Sunday, January 29, 2012

Oy Vey... Classroom Management!

This past week, my third in the student teaching experience, was pivotal in becoming a teacher who disciplines in my class of third graders. Every single day was a struggle for behavior. By Tuesday I was fed up with how I was handling the outbreaks, unfocused back table, poor line/hallway behavior and complaints of "he said/she did." So after school on Tuesday, Mrs. Martinez and I had a conversation where I invited her to help me.

I explained first that I was frustrated at how every single transition I would get a flood of students that crowded the back table if I was sitting there. I loved to be helpful to the kids that needed help, but I was turning people away, and found that with some students, they didn't need help, they just wanted my attention. It was also frustrating because they would come to the back table and not focus on instruction or directions, or be called back to their seats. Often times, I would tell them to wait for directions, listen in their seats first, or only come back if they had something they needed help on. 

I offered up a couple suggestions, but ultimately she recommended that I sit at her desk and she sit at the table and I could circulate to help students. I felt a little odd packing up an moving to her desk but it certainly solved the problem. It ended up being a really good solution for our specific group of students.

The other problem I was having was hallway behavior when I took them to and from specials and lunch. I would be repeating myself constantly about staying in a line, in order, and not speaking to each other. It would take us a very long time to get from one place to another and I was not effectively disciplining to promote my expectations for their behavior. So Mrs. Martinez suggested that I have a conversation with them the next morning about my expectations and how I was disappointed. She said that it would mean much more if it was a conversation that would come from me. We also discussed effective ways that I could use classroom management with the class. As I began to implement her plan and hold firm to it, behavior began to change. 

In the last week it became clear to me how very important having a constant awareness of how you are managing your classroom. Along with instruction and other factors of teaching, I must maintain management for the class. I continue to grow in teaching the reading material and keeping students engaged. I had a great experience this past week teaching math, getting the students out of their seats and working with partners. 

In the week ahead, I hope to take on the challenge of planning the RtI time. The focus will be  on teaching the students how to discover the main idea in a story. With my new commitment to management I believe that the students will have more focus while I'm instructing. I hope to have more of a comfort with discipline when necessary and be fair at all times. As always, I'm looking forward to another week!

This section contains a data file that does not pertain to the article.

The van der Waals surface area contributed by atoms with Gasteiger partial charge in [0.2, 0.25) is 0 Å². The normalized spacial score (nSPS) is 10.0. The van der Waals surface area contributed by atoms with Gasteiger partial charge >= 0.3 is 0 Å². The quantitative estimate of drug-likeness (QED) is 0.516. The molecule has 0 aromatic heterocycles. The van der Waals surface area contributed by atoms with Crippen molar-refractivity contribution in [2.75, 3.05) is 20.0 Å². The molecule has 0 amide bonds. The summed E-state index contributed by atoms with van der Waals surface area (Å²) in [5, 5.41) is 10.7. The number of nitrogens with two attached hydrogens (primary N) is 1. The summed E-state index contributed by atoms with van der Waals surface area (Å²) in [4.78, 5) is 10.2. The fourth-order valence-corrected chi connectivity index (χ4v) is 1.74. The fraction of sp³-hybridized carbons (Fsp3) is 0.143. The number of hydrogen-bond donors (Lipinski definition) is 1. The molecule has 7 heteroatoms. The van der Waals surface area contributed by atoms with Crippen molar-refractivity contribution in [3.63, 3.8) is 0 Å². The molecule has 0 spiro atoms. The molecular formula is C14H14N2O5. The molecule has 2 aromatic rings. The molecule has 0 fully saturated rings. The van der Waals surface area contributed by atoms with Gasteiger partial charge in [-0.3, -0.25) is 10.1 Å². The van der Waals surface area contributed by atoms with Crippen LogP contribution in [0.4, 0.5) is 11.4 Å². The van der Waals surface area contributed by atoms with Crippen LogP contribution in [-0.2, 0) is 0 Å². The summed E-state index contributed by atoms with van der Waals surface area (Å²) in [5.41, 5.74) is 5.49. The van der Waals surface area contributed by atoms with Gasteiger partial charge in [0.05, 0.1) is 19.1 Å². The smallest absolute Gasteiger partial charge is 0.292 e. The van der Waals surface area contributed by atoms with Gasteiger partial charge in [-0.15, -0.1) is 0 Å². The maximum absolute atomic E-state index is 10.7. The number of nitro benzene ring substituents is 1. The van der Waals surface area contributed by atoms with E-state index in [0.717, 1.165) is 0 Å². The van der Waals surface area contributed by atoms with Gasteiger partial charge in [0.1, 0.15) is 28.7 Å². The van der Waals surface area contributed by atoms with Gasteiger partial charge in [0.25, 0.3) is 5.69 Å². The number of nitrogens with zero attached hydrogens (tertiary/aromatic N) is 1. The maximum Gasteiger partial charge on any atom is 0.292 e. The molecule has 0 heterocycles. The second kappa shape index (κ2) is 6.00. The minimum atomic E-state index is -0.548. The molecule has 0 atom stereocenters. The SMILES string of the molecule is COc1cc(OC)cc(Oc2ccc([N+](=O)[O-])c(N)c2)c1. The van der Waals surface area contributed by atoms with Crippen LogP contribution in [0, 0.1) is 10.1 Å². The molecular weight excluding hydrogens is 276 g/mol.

1. Hi Sasha,
    I am so glad Ms. Martinez is helping you with classroom management. That is the most difficult teaching tool to master and every class tests you in different ways. I am glad the suggestions she made worked. Teachers know their students. Good luck with the RtI lessons. Once again, I enjoyed my observation last week and look forward to our next one.

  2. Sasha,

    I’m glad you used your frustrations to have a conversation with your teacher. This practice shows great maturity on your part. I’m glad she had an easy solution which you implemented.

    Mrs. Martinez offered you great advice when she suggested you talk with your class about your expectations for hallway behavior. Students need to know when we are disappointed in them. I’m glad that you accepted her guidance and found that when you held firm to it, behaviors changed.

    I’m wondering if this new awareness of how you are managing your class is different than what you expected. How did you reach this conclusion?

    Your description of math shows you are using best practices in your teaching. Why did it work well? How did you know?

    You have a strong goal for the week ahead.

    Prof. Meyer

  3. Sasha,

    I was also having trouble with students during transitions from one activity to another. This week rather then having everyone move at once I would go by group lines, gender, or even the color they were wearing to help control the smaller amount of students that were moving around. I am not sure exactly how your class is set to split up group, but maybe it would help if you asked, “if there is anyone at table one that needs help you can come back now.” And if there are only a few you can call another group. On the other hand, if the entire table decides to get up, you at least have a smaller amount of students at once to check on what they need help with.